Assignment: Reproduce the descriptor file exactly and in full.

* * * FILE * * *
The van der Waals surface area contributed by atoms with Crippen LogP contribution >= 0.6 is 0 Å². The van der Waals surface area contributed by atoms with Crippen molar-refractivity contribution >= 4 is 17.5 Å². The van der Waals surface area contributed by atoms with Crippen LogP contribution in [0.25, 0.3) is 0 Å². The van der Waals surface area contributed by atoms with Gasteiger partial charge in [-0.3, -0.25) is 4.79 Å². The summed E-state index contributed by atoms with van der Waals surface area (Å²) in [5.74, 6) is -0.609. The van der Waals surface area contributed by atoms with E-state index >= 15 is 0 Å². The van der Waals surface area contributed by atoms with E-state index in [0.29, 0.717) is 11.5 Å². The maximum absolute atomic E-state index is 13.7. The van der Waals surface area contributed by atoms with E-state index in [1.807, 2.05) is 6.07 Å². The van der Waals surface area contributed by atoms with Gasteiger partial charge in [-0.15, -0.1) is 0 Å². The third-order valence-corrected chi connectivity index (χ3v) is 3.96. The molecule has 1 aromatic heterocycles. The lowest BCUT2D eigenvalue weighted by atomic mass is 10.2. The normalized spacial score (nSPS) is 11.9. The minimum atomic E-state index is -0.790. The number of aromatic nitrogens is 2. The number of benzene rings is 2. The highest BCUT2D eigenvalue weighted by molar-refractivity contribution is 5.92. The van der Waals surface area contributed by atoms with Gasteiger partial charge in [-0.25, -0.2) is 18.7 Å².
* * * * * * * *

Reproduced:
The van der Waals surface area contributed by atoms with Crippen LogP contribution >= 0.6 is 0 Å². The van der Waals surface area contributed by atoms with Crippen molar-refractivity contribution >= 4 is 17.5 Å². The van der Waals surface area contributed by atoms with Crippen LogP contribution in [0.25, 0.3) is 0 Å². The van der Waals surface area contributed by atoms with Gasteiger partial charge in [-0.3, -0.25) is 4.79 Å². The summed E-state index contributed by atoms with van der Waals surface area (Å²) in [5.74, 6) is -0.609. The van der Waals surface area contributed by atoms with E-state index >= 15 is 0 Å². The van der Waals surface area contributed by atoms with E-state index in [0.29, 0.717) is 11.5 Å². The maximum absolute atomic E-state index is 13.7. The van der Waals surface area contributed by atoms with E-state index in [1.807, 2.05) is 6.07 Å². The van der Waals surface area contributed by atoms with Gasteiger partial charge in [-0.15, -0.1) is 0 Å². The third-order valence-corrected chi connectivity index (χ3v) is 3.96. The molecule has 1 aromatic heterocycles. The lowest BCUT2D eigenvalue weighted by atomic mass is 10.2. The normalized spacial score (nSPS) is 11.9. The minimum atomic E-state index is -0.790. The number of aromatic nitrogens is 2. The number of benzene rings is 2. The highest BCUT2D eigenvalue weighted by molar-refractivity contribution is 5.92. The van der Waals surface area contributed by atoms with Gasteiger partial charge in [-0.25, -0.2) is 18.7 Å².